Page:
Texas GOPers Take Anti-Constitutional Position on Supreme Court and Marriageby
Polls show that a growing majority of Americans support the freedom to marry for gay and lesbian couples, but that’s not the case specifically among Republicans. In fact, the Texas Republican Party — largely controlled by the religious right for the past two decades — is particularly hostile to the freedom to marry. And some GOP elected officials have been insisting that Texas should essentially ignore a U.S. Supreme Court ruling that strikes down bans on same-sex marriage.
Here are some Texas Republican leaders who are taking such an anti-constitutional position:
U.S. Sen. Ted Cruz, speaking in April:
“If the court tries to do this it will be rampant judicial activism. It will be lawlessness, it will be fundamentally illegitimate.”
Texas Attorney General Ken Paxton, the state’s chief law enforcement officer, in May refused to say whether he would obey a Supreme Court ruling and even suggested that the Texas Legislature could pass a bill blocking the implementation of such a ruling:
“I think it’s really difficult–first of all, we don’t know that’s gonna happen, second of all, we don’t know exactly how that opinion is going to be written. So, you know, that opinion can be written, you know, numerous ways, hundreds of different ways, so it’s really difficult to speculate about what happens in relation to a particular law. In addition, we don’t know what exactly the legislature is gonna pass. We don’t know if it’s gonna pass, and we don’t know whether there are gonna be amendments or changes to it. So to try to match up two things, one that hasn’t passed, and obviously the Supreme Court hasn’t ruled, it’s difficult to decide any determination about how that’s gonna work together.”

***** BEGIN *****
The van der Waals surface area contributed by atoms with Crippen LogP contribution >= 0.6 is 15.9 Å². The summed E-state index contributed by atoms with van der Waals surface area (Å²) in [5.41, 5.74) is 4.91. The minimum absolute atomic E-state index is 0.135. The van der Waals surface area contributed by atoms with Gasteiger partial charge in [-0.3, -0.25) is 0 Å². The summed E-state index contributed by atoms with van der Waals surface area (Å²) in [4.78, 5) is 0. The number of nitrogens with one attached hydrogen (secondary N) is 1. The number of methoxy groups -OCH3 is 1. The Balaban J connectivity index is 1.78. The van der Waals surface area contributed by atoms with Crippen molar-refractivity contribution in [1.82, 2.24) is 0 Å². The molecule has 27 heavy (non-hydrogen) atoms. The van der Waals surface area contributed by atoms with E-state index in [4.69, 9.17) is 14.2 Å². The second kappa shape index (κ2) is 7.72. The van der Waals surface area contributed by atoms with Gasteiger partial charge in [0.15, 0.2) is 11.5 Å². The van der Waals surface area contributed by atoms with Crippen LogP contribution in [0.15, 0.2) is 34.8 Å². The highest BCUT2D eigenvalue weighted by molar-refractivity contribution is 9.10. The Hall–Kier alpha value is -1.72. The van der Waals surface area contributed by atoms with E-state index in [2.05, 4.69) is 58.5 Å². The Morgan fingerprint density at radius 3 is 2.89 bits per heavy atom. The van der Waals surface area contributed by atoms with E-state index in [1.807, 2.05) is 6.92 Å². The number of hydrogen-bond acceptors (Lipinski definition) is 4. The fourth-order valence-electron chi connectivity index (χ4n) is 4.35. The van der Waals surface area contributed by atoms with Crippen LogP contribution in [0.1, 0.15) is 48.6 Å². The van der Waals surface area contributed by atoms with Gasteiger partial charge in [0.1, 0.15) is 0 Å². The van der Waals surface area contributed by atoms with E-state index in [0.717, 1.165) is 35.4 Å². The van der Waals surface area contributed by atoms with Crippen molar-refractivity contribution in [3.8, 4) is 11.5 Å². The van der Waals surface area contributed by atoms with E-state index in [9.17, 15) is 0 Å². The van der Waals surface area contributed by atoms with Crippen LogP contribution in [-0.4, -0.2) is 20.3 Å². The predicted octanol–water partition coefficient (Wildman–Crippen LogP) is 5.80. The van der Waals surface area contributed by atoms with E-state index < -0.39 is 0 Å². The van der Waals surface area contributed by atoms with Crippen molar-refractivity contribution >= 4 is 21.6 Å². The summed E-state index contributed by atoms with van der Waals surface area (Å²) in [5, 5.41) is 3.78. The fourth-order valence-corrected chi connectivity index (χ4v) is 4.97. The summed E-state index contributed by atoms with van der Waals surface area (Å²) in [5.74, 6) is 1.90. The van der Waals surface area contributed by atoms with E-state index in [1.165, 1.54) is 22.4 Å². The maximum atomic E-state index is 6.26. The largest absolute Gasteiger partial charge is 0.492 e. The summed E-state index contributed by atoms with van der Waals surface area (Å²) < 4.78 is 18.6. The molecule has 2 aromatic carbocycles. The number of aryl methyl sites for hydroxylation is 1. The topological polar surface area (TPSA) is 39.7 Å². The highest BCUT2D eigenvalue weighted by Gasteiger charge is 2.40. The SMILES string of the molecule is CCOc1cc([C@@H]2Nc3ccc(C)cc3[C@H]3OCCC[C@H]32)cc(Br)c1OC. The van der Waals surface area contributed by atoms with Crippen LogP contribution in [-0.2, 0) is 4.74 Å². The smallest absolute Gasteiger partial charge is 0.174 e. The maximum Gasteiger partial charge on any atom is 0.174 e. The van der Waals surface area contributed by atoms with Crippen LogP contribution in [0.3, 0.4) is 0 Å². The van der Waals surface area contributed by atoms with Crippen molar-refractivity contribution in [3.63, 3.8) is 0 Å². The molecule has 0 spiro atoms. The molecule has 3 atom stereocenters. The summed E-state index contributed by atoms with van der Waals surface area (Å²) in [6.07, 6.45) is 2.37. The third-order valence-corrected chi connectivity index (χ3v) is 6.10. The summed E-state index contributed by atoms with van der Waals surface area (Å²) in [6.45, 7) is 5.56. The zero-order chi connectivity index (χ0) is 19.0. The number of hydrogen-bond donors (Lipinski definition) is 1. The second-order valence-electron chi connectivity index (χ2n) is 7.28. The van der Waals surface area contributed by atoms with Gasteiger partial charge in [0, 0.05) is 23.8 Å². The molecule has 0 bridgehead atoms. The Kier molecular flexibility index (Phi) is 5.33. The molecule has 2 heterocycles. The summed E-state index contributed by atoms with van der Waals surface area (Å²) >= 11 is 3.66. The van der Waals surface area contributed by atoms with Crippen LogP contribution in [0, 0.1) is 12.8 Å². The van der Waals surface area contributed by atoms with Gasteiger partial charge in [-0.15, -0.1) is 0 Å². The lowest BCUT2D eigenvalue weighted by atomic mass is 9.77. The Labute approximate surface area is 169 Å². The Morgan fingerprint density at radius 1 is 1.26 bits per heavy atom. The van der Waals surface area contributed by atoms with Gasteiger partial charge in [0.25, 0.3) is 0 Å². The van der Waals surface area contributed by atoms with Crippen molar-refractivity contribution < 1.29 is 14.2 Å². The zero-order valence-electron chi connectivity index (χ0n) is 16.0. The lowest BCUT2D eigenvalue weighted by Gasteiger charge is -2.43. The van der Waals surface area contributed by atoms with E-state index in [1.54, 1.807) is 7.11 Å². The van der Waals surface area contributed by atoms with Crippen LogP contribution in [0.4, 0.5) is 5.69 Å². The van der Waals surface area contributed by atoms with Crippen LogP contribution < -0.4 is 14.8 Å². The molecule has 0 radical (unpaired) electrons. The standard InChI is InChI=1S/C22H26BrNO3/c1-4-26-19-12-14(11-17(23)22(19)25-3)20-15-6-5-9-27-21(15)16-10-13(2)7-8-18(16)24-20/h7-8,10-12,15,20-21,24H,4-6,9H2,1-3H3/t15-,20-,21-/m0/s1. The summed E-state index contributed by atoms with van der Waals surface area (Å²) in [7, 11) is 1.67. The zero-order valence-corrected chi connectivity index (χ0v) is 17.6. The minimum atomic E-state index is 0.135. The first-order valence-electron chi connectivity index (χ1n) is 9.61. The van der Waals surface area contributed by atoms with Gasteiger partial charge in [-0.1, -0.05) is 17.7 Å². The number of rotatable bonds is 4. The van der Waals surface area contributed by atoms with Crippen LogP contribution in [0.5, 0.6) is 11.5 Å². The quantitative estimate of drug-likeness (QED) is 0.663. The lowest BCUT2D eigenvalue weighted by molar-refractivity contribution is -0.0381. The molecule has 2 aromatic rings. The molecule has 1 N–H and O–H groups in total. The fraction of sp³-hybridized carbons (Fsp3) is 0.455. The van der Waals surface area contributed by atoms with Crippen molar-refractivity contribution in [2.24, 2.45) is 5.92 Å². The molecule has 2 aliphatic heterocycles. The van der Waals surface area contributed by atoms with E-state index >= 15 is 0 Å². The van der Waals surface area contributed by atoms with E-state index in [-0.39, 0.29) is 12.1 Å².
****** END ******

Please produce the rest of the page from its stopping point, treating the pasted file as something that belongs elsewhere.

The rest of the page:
Harris County (Houston) Clerk Stan Stanart suggested that the state attorney general — Paxton — is the decider, regardless of the Supreme Court ruling:
“I’m going to have to follow whatever the state attorney general’s guidance is. They’re destroying an institution, the institution of marriage, but I’ll follow what the current law of the land is.”
State Rep. Cecil Bell, R-Magnolia, argues that the Supreme Court doesn’t have “enforcement authority” and tried (unsuccessfully) to pass a bill essentially saying that Texas would not obey a court ruling for the freedom to marry:
“We will simply say, not in Texas.”
Former U.S. House Majority Leader Tom DeLay echoed the enforcement argument:
“A ruling by the Supreme Court is nothing but an opinion if the legislative branch and the executive branch do not enforce it. Not only that, if the states would just invoke the 10th Amendment and assert their sovereignty, they can defy a ruling by the Supreme Court. It’s in the Constitution. We can tell the court what cases they can hear
Of course, Texas doesn’t have the constitutional option of defying a Supreme Court ruling, but politicians might take action to slow down implementation of the ruling. Officials tried that when the high court struck down school segregation — slowing down integration in Texas for many years.
(Hat tip: Talking Points Memo)